I’ve used that firefox plugin. It’s like a bookmarklet that saves pages for you to check back on. Doesn’t work particularly well IMO.
Fred — when you talk about “success” for Twitter, how do you qualify the word? It has been my experience that outside of the digerati, there are few users of twitter and even fewer who know about it.
fred – i agree – i am a commenter before i am a blogger, and similarly i would love to follow mt friends comments as it may draw me to a conversation that i would otherwise not participate in. I asked arrington to open up the techcrunch comments as i spend time there, and he told me that i should just use trackbacks.
The interesting thing about the “news feed” layout, in addition to it’s simplicity, is that it has a strange effect of encouraging people to read every post till they catch up to where they left off last visit. It’s like going through your email inbox. I feel anxious till I’ve caught up. I don’t think I would read all my friends Tumblr / Twitter / Facebook messages if they were presented in a format other than reverse chronological. Of course the benefits of this layout quickly become problematic when you’re faced with too many messages and too many friends. My social inbox cup, it runneth over.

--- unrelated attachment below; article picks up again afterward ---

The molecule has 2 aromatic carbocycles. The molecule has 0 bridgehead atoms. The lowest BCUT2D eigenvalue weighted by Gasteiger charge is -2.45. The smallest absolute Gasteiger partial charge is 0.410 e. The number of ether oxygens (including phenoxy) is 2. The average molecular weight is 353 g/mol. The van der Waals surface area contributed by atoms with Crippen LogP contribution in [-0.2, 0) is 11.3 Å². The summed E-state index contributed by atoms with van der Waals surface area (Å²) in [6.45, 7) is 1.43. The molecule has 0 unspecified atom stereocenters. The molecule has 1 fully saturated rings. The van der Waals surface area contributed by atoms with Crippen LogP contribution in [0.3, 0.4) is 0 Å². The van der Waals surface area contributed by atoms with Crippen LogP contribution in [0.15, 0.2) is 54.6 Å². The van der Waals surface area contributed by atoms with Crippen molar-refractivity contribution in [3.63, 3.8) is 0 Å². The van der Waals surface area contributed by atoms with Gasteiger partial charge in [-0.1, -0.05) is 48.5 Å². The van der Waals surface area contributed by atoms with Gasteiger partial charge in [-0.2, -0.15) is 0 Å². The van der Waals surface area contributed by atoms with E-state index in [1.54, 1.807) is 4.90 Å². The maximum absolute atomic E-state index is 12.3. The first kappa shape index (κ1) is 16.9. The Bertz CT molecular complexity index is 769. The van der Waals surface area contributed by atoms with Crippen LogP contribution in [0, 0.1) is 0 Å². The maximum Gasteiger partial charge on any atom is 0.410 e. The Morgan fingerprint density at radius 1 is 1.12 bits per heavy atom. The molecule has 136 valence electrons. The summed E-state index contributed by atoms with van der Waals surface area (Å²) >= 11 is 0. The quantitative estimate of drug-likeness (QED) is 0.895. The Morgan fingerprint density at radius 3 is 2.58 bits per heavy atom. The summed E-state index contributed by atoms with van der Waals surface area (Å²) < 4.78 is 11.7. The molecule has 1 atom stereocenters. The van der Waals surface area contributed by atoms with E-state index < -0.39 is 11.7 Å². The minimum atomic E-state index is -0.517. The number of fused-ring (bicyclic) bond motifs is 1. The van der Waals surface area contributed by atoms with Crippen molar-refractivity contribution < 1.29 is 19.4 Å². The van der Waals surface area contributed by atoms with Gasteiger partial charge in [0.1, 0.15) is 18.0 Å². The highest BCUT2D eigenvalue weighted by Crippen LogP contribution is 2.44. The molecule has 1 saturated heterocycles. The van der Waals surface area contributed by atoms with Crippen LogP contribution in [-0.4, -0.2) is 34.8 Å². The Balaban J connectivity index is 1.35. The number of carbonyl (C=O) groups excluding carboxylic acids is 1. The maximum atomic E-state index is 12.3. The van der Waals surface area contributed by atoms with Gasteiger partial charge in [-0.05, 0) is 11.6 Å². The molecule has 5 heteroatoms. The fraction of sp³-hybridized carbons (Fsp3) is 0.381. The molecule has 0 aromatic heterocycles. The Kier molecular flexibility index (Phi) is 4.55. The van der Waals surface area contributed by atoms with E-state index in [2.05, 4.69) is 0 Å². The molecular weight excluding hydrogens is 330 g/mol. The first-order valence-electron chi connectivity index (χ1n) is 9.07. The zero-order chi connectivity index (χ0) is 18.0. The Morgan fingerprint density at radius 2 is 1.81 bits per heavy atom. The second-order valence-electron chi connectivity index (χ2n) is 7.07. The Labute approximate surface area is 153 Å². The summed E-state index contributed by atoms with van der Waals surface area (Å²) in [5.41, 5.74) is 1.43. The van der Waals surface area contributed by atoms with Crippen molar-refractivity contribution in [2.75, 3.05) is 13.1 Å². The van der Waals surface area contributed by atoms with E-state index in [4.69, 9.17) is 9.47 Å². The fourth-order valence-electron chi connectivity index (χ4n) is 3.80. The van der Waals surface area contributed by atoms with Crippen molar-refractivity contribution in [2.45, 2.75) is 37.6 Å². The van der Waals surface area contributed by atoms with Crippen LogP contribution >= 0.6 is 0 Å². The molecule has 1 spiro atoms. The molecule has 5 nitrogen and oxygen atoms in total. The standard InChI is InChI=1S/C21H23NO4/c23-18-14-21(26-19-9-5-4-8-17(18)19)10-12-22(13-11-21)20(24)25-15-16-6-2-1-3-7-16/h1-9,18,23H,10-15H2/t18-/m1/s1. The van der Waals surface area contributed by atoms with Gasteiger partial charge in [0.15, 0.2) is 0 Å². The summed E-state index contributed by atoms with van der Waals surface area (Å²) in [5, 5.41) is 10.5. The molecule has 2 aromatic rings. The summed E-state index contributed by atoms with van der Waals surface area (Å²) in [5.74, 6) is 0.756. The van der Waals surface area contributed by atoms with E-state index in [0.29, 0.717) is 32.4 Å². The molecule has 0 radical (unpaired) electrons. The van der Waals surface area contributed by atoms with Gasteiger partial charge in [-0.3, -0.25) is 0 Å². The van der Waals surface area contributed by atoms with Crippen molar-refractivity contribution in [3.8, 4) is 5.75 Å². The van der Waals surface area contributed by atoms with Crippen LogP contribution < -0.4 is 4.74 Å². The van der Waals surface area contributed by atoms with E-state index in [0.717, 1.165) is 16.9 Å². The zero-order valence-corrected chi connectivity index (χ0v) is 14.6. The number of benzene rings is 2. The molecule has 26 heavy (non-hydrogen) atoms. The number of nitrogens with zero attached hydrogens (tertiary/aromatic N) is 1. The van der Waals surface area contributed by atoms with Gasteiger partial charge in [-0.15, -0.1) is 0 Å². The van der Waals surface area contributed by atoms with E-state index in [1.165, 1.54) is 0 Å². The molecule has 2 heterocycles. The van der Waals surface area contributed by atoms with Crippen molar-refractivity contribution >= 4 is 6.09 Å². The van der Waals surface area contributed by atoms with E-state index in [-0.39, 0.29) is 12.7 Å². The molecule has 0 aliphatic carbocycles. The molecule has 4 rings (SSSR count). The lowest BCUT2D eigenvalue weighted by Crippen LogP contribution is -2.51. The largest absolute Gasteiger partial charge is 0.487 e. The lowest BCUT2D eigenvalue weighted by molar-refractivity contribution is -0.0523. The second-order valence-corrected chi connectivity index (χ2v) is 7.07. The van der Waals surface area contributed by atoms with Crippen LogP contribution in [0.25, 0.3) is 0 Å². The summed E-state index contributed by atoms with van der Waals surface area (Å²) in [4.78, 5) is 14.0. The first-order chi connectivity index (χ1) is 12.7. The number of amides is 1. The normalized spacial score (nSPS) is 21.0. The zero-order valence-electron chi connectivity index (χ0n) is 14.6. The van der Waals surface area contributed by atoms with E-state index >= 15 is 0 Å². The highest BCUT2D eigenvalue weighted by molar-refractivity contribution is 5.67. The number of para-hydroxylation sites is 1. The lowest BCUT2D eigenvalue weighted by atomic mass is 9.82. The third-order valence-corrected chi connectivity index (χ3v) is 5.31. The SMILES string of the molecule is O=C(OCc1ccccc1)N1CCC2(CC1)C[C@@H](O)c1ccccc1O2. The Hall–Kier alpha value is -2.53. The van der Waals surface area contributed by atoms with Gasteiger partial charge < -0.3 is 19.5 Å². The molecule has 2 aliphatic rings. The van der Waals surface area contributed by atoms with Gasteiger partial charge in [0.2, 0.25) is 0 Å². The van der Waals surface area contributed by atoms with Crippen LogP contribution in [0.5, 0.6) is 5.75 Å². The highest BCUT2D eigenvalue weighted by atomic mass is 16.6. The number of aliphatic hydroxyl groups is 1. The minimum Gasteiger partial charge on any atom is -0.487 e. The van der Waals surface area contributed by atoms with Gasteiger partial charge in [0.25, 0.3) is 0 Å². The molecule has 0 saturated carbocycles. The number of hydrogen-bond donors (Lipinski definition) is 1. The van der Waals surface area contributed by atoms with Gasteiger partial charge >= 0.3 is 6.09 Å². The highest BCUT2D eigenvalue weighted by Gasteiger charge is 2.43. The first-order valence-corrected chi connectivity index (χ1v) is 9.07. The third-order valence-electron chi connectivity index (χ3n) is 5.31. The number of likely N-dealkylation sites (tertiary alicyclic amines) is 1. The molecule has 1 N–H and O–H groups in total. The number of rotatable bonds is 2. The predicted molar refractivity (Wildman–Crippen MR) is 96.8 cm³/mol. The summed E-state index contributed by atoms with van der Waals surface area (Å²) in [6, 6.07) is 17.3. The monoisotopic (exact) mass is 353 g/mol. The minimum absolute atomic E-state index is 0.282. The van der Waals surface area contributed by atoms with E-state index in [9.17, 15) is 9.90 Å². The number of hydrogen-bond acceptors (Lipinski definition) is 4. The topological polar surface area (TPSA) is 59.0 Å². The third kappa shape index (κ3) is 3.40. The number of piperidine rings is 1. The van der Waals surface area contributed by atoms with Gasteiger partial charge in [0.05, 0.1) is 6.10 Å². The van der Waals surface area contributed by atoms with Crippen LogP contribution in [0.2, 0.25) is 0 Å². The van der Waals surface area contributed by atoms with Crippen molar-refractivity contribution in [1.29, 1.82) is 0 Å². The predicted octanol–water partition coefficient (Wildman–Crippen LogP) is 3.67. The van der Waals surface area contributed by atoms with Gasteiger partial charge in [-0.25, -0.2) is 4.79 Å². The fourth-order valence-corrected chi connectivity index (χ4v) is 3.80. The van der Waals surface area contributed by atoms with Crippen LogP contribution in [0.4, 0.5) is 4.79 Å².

I find it overwhelming to keep track of the different feeds I am interested in given there are generally just the occassional snippets from friends, blogs and news sites that interest me and I prefer not to read everything that comes out of the firehose to get those! So, I agree that my day is too filled w/them, but I also look forward to the day that the newsfeeds have effective search based on reputation and contextual filters.
I think the Tumblr Dashboard is great, while I’m following a few people. But I wonder how it would scale, in terms of usability, if I was following hundreds or thousands of people.
Disqus is the best. I have no idea why people are still using old school comment systems.
The news feed is the new UI innovation. Currently the newsfeed is static – on Facebook, on Tumblr, on Twitter the news feed doesn’t change unless you hit refresh. At Marengo, we have made the news feed dynamic. View a screencast of our prototype here http://www.marengoip.com/vi…Read about it here http://blog.marengoip.com/2…